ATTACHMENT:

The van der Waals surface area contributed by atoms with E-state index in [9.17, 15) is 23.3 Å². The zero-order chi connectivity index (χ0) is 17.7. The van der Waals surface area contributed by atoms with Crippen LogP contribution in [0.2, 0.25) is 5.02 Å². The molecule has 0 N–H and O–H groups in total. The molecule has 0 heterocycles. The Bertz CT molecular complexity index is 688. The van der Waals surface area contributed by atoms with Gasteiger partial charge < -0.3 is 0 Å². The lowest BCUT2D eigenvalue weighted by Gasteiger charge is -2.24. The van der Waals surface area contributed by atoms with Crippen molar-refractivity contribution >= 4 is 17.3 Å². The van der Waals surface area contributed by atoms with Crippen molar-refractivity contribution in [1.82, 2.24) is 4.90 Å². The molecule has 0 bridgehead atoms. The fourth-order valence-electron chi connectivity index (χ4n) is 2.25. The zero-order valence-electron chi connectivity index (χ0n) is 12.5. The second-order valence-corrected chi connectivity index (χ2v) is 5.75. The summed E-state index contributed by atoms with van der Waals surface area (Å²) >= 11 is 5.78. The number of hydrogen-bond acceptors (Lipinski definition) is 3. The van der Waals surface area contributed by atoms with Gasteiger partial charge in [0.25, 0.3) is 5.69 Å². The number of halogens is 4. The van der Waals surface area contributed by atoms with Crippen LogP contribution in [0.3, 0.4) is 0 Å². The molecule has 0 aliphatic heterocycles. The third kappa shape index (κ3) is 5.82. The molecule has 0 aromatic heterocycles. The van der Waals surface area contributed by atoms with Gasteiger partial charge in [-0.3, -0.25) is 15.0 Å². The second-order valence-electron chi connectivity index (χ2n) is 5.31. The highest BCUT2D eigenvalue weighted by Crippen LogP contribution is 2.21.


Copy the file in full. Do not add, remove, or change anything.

The van der Waals surface area contributed by atoms with E-state index in [9.17, 15) is 23.3 Å². The zero-order chi connectivity index (χ0) is 17.7. The van der Waals surface area contributed by atoms with Crippen LogP contribution in [0.2, 0.25) is 5.02 Å². The molecule has 0 N–H and O–H groups in total. The molecule has 0 heterocycles. The Bertz CT molecular complexity index is 688. The van der Waals surface area contributed by atoms with Gasteiger partial charge < -0.3 is 0 Å². The lowest BCUT2D eigenvalue weighted by Gasteiger charge is -2.24. The van der Waals surface area contributed by atoms with Crippen molar-refractivity contribution >= 4 is 17.3 Å². The van der Waals surface area contributed by atoms with Crippen molar-refractivity contribution in [1.82, 2.24) is 4.90 Å². The molecule has 0 bridgehead atoms. The fourth-order valence-electron chi connectivity index (χ4n) is 2.25. The zero-order valence-electron chi connectivity index (χ0n) is 12.5. The second-order valence-corrected chi connectivity index (χ2v) is 5.75. The summed E-state index contributed by atoms with van der Waals surface area (Å²) >= 11 is 5.78. The number of hydrogen-bond acceptors (Lipinski definition) is 3. The van der Waals surface area contributed by atoms with Gasteiger partial charge in [0.25, 0.3) is 5.69 Å². The number of halogens is 4. The van der Waals surface area contributed by atoms with Crippen LogP contribution in [0.3, 0.4) is 0 Å². The molecule has 0 aliphatic heterocycles. The third kappa shape index (κ3) is 5.82. The molecule has 0 aromatic heterocycles. The van der Waals surface area contributed by atoms with Gasteiger partial charge in [-0.3, -0.25) is 15.0 Å². The second-order valence-electron chi connectivity index (χ2n) is 5.31. The highest BCUT2D eigenvalue weighted by Crippen LogP contribution is 2.21.